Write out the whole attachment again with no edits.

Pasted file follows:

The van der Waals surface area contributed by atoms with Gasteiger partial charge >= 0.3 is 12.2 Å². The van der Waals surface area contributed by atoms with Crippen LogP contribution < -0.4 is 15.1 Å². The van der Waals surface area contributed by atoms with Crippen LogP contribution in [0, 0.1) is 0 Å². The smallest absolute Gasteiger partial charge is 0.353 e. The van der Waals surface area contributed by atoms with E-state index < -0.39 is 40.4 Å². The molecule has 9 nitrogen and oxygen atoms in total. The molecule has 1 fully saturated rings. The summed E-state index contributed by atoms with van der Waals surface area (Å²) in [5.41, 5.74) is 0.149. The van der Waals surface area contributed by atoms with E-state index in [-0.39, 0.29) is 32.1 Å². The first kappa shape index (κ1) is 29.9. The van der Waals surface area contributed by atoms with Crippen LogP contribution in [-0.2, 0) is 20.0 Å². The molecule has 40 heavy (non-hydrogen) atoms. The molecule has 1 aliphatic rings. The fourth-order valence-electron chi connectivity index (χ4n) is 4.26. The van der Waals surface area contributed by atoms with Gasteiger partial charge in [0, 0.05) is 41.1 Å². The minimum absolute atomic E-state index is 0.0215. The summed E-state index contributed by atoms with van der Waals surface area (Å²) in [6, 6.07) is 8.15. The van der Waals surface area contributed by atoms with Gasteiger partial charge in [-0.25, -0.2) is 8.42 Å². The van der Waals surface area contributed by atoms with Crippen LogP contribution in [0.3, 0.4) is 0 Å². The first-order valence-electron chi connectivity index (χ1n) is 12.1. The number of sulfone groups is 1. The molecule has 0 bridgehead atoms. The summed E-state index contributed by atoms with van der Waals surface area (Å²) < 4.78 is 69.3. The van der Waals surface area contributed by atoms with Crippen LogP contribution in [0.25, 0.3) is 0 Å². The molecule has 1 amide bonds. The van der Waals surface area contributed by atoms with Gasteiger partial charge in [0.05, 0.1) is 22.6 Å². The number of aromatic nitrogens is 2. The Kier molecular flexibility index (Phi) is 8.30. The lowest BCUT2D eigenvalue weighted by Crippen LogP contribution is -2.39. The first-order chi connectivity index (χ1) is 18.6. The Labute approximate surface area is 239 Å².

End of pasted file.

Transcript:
The van der Waals surface area contributed by atoms with Gasteiger partial charge >= 0.3 is 12.2 Å². The van der Waals surface area contributed by atoms with Crippen LogP contribution < -0.4 is 15.1 Å². The van der Waals surface area contributed by atoms with Crippen LogP contribution in [0, 0.1) is 0 Å². The smallest absolute Gasteiger partial charge is 0.353 e. The van der Waals surface area contributed by atoms with E-state index < -0.39 is 40.4 Å². The molecule has 9 nitrogen and oxygen atoms in total. The molecule has 1 fully saturated rings. The summed E-state index contributed by atoms with van der Waals surface area (Å²) in [5.41, 5.74) is 0.149. The van der Waals surface area contributed by atoms with E-state index in [-0.39, 0.29) is 32.1 Å². The first kappa shape index (κ1) is 29.9. The van der Waals surface area contributed by atoms with Crippen LogP contribution in [-0.2, 0) is 20.0 Å². The molecule has 40 heavy (non-hydrogen) atoms. The molecule has 1 aliphatic rings. The fourth-order valence-electron chi connectivity index (χ4n) is 4.26. The van der Waals surface area contributed by atoms with Gasteiger partial charge in [0, 0.05) is 41.1 Å². The minimum absolute atomic E-state index is 0.0215. The summed E-state index contributed by atoms with van der Waals surface area (Å²) in [6, 6.07) is 8.15. The van der Waals surface area contributed by atoms with Gasteiger partial charge in [-0.25, -0.2) is 8.42 Å². The van der Waals surface area contributed by atoms with Crippen LogP contribution in [0.3, 0.4) is 0 Å². The first-order valence-electron chi connectivity index (χ1n) is 12.1. The number of sulfone groups is 1. The molecule has 0 bridgehead atoms. The summed E-state index contributed by atoms with van der Waals surface area (Å²) < 4.78 is 69.3. The van der Waals surface area contributed by atoms with Crippen LogP contribution in [0.25, 0.3) is 0 Å². The molecule has 1 amide bonds. The van der Waals surface area contributed by atoms with Gasteiger partial charge in [0.05, 0.1) is 22.6 Å². The number of aromatic nitrogens is 2. The Kier molecular flexibility index (Phi) is 8.30. The lowest BCUT2D eigenvalue weighted by Crippen LogP contribution is -2.39. The first-order chi connectivity index (χ1) is 18.6. The Labute approximate surface area is 239 Å².